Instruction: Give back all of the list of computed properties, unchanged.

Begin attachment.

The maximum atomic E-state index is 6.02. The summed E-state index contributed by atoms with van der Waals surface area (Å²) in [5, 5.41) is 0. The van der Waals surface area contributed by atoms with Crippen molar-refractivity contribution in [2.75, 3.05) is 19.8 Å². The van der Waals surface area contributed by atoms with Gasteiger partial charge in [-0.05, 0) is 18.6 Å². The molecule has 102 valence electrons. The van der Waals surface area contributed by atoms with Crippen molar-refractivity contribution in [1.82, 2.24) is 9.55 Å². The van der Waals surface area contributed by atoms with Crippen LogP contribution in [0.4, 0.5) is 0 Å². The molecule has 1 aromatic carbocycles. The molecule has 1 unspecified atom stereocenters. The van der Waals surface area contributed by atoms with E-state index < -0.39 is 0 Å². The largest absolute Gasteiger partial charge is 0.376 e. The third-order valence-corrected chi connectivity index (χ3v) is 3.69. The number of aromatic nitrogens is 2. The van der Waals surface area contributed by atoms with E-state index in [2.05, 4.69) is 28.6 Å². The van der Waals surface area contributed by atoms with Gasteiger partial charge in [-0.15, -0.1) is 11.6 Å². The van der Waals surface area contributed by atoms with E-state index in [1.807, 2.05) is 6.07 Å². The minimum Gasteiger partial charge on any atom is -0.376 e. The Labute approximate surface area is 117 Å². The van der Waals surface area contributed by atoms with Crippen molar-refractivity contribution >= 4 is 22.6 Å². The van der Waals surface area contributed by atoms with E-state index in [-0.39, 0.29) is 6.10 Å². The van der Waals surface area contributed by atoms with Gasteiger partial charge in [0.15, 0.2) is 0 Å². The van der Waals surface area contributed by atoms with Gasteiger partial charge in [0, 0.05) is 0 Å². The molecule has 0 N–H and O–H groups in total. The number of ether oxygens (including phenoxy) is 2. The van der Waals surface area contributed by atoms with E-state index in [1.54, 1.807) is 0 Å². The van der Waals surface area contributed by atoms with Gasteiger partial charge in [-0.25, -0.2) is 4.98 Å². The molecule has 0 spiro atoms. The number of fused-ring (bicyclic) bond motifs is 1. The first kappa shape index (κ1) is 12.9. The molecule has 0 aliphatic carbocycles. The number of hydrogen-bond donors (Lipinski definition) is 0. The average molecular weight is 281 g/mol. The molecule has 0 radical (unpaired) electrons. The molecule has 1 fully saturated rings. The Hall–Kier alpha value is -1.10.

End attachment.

The maximum atomic E-state index is 6.02. The summed E-state index contributed by atoms with van der Waals surface area (Å²) in [5, 5.41) is 0. The van der Waals surface area contributed by atoms with Crippen molar-refractivity contribution in [2.75, 3.05) is 19.8 Å². The van der Waals surface area contributed by atoms with Gasteiger partial charge in [-0.05, 0) is 18.6 Å². The molecule has 102 valence electrons. The van der Waals surface area contributed by atoms with Crippen molar-refractivity contribution in [1.82, 2.24) is 9.55 Å². The van der Waals surface area contributed by atoms with Crippen LogP contribution in [0.4, 0.5) is 0 Å². The molecule has 1 aromatic carbocycles. The molecule has 1 unspecified atom stereocenters. The van der Waals surface area contributed by atoms with E-state index < -0.39 is 0 Å². The largest absolute Gasteiger partial charge is 0.376 e. The third-order valence-corrected chi connectivity index (χ3v) is 3.69. The number of aromatic nitrogens is 2. The van der Waals surface area contributed by atoms with E-state index in [2.05, 4.69) is 28.6 Å². The van der Waals surface area contributed by atoms with Gasteiger partial charge in [-0.15, -0.1) is 11.6 Å². The van der Waals surface area contributed by atoms with E-state index in [1.807, 2.05) is 6.07 Å². The minimum Gasteiger partial charge on any atom is -0.376 e. The Labute approximate surface area is 117 Å². The van der Waals surface area contributed by atoms with Crippen molar-refractivity contribution >= 4 is 22.6 Å². The van der Waals surface area contributed by atoms with E-state index in [-0.39, 0.29) is 6.10 Å². The van der Waals surface area contributed by atoms with Gasteiger partial charge in [0.15, 0.2) is 0 Å². The van der Waals surface area contributed by atoms with Gasteiger partial charge in [0, 0.05) is 0 Å². The molecule has 0 N–H and O–H groups in total. The number of ether oxygens (including phenoxy) is 2. The van der Waals surface area contributed by atoms with E-state index in [1.54, 1.807) is 0 Å². The van der Waals surface area contributed by atoms with Gasteiger partial charge in [-0.25, -0.2) is 4.98 Å². The molecule has 0 spiro atoms. The number of fused-ring (bicyclic) bond motifs is 1. The first kappa shape index (κ1) is 12.9. The molecule has 0 aliphatic carbocycles. The number of hydrogen-bond donors (Lipinski definition) is 0. The average molecular weight is 281 g/mol. The molecule has 0 radical (unpaired) electrons. The molecule has 1 fully saturated rings. The Hall–Kier alpha value is -1.10.